Jude - The death scene opens with an assortment of moods and atmospheres.
The death scene opens with an assortment of moods and atmospheres. The scene begins Jude frantically searching for a job. The sky is dreary and a non-diagetic sound of a depressing music is playing in the background to show their despair and there is a diagetic sound of rain pounding on the ground around them forming a dismal and dreary atmosphere. Then as Jude rushes over to Sue anticipation is produced and then unrestricted at the minute that he tells Sue that he has got the job. Rapidly the music changes and begins to become more lively, pleasant and more up beat. The rain also instantly begins to clear.
Jude and Sue express there contentment by laughing and walking arm in arm. The haste then picks up as they begin to leisurely walk a long this illustrates to the audience the excitement that they are feeling. Considering the children and how they can now buy them clothes and food this makes the spectators feel pleased for Jude and Sue. The camera moves through the crowd with them using a mid shot almost as if allowing the viewers to be apart of the delight they are feeling. They are holding hands, teasing each other about who will be the first to tell the children about the excellent news building the tension and excitement up. They then race each other up the stairs. The camera shows an aerial shot, which allows the audience to view their happiness rather then be apart of it.
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Then they reach their room and the pleasant music fades away gradually into silence. There is very little dialogue from there onwards is the whispering of Sue “They must be asleep.” And then Jude “What is wrong?” as Sue stands in stillness at the bedroom door. The sound of Judes heavy footsteps pacing across the hard wooden floor as he makes his way over to the door tension a rises. When they enter the room it is completely unpredictable. The threatening silence, heavy breathing, the echoing of Jude’s footsteps and the lifeless body of his son hanging, the audience was completely unprepared for this scene. The fact that there was so much happiness depicted before hand had a greater effect on the viewers. They could not anticipate anything this dreadful could have taken place. The unforgettable image of his son hanging reflects on the distressing image of the crows in the opening scene. The tilt shot convey the repulsion of the suicide. Cuts to Jude the father then to his children then to the son and then zooms in to a close up of Judes face. Then cuts to the knot around the child’s neck and then back to Jude. These series of cuts are used to create a sense of panic. The heartache of each Jude and Sue is treated separately by the camera this suggests they are not able to share their suffering. Wailing music then begins in the background it conveys a mood of despair. The lighting of the room is low key creating a dull mood however there seems to be an eerie haze like a veil that penetrates the room it saturates over the children. Their faces are almost transparent radiance that gives a pure quality the spectators is left in a doubt they are dead.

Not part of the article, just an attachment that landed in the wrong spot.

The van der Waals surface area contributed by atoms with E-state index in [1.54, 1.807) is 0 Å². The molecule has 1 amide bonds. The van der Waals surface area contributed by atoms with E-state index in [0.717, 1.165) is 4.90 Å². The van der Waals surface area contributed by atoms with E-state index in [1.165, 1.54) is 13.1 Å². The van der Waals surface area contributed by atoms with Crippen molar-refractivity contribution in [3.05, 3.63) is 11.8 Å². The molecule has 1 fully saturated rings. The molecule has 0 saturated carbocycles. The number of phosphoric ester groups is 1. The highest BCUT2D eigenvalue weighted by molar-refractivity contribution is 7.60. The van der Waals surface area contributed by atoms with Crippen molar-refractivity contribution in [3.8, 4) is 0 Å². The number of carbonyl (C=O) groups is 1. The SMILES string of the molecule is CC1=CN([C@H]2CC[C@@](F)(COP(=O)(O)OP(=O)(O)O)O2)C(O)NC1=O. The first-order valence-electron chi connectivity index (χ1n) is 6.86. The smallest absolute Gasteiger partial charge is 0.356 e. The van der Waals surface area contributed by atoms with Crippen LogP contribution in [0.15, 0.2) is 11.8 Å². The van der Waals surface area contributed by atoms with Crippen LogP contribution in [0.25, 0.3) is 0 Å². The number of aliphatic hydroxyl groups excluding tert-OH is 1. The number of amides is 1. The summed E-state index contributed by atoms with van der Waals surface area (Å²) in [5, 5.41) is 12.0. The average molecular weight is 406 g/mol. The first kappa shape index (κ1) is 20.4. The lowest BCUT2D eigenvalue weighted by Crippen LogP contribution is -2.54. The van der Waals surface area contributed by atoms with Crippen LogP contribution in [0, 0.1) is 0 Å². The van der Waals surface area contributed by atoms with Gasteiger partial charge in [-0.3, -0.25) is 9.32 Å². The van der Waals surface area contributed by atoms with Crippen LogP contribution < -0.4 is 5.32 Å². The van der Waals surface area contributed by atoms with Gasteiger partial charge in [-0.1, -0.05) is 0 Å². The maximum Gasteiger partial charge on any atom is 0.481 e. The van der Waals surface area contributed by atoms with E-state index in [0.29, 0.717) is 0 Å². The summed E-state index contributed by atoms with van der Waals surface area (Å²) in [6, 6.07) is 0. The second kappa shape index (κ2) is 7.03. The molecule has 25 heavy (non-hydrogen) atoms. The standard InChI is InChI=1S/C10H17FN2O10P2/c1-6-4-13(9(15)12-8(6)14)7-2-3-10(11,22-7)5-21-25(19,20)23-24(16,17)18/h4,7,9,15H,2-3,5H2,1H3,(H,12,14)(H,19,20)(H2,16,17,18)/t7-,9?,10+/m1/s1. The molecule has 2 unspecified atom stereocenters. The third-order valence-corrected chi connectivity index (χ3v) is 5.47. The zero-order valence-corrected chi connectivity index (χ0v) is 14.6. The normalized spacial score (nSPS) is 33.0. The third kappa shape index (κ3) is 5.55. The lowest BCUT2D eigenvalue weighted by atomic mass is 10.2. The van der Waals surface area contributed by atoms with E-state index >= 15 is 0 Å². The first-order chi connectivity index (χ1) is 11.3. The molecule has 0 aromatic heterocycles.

At this point it is obvious that Jude and Sue are not capable to share their grief, the camera is showing both Sue and Jude independently. The camera for Sue we get a distant aerial shot it does not permit us to share her agony only be spectators and anguish the grieving. It shows Sue stood faced against the wall clawing and scratching at it, as if trying to escape the reality of what has happened and she does not allow the audience to see her face. In comparison there is Jude who we get a mid shot, close up and aerial shot to involve us in his suffering. In this scene it shows Jude lying down on the bed coiled up as if he a bay in his mothers womb and he wants to feel sanctuary and security.
Even at the funeral the audience is aware of how secluded they are from each other. There is an obvious visual distance between them as they stand by the graveside. The camera uses aerial and distance shots to gap the audience from the mourning. We can only be observers, outside the feeling of Jude and Sue. Significantly the only close up shot is that of which spotlights on the vicar as he says, “We are made the filth of the world, off scouring of all things.” This is quite ironic because the vicar is quite repulsive and he is not a very religious looking person and here he is talking about three innocent children being the filth of the world. The mockery is not missed on the audience because aerial shots and tracking shots have before been exposed of these three tiny coffins masked by white sheets. The white clearly is being used to signify purity. And yet the vicar is referring to them as filth. And the audience are made aware of the duplicity of the church that makes us unconvinced of Sue’s feelings of blame.